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J Ultrasound. 2014 May 1;17(3):175-83. doi: 10.1007/s40477-014-0094-5. eCollection 2014 Sep.

Regional anaesthesia techniques for carotid surgery: the state of art.

Author information

1
Department of Life, Health and Environmental Sciences, University of L'Aquila, Via Vetoio 2, 67010 Coppito, L'Aquila, Italy.
2
Department of Medicine, Johns Hopkins University School of Medicine, Baltimore, MD USA ; Department of Anesthesiology, Georgetown University School of Medicine, Washington D.C, USA ; Department of Pharmacology, Temple University School of Medicine, Philadelphia, PA USA ; Association of Chronic Pain Patients, Houston, TX USA.

Abstract

in English, Italian

PURPOSE:

This review will analyse some aspects of regional anaesthesia (RA) for carotid endarterectomy (CEA), a surgical procedure which requires a strict monitoring of patient's status. RA remains an important tool for the anaesthesiologist. Some debates remain about type and definition of regional anaesthesia, efficacy and safety of the different cervical block techniques, the right dose, concentration and volume of local anaesthetic, the use of adjuvants, the new perspectives: ultrasonography, the future directions.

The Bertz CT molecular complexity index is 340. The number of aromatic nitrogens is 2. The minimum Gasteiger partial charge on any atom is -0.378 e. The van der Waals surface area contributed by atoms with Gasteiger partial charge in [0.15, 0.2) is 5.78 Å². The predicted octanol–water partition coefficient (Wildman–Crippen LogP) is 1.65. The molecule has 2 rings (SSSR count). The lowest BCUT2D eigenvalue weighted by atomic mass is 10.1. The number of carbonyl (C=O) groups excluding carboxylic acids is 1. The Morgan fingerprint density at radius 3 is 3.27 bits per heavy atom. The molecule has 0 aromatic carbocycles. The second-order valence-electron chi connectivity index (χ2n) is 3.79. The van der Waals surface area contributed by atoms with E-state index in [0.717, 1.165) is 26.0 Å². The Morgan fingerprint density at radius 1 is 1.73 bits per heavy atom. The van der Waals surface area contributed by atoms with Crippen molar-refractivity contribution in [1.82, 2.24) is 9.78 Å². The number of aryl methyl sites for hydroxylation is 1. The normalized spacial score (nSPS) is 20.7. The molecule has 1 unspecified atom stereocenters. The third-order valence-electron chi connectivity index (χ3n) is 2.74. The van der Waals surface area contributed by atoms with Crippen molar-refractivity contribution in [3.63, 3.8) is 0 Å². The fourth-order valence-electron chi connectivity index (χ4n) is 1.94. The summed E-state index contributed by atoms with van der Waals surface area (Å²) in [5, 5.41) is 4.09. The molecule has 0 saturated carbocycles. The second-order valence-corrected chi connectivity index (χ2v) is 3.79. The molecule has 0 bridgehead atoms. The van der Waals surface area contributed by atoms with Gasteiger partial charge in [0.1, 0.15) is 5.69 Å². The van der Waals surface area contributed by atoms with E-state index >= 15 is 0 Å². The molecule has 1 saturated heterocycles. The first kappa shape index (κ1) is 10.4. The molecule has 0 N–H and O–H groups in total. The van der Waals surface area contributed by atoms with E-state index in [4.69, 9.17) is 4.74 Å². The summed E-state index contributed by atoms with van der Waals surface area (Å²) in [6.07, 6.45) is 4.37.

METHODS:

A literature search was performed for journal articles in English language in the PubMed Embase and in The Cochrane Library database, from January 2000 to December 2013. The electronic search strategy contained the following medical subject headings and free text terms: local anaesthesia versus general anaesthesia for endarterectomy, superficial and deep cervical block, complications of cervical nerve block, ultrasound guidance of superficial and deep cervical plexus block.

CONCLUSIONS:

The gold standard for RA will be achieved after overcoming a number of limitations by a more extensive use of ultrasonography, by combining general and regional anaesthesia, including conscious anaesthesia, by defining the appropriate volume, concentration and dosage of local agents and by addition of adjuvants.

KEYWORDS:

Carotid surgery; Cervical plexus; Local anaesthesia; Ultrasonography

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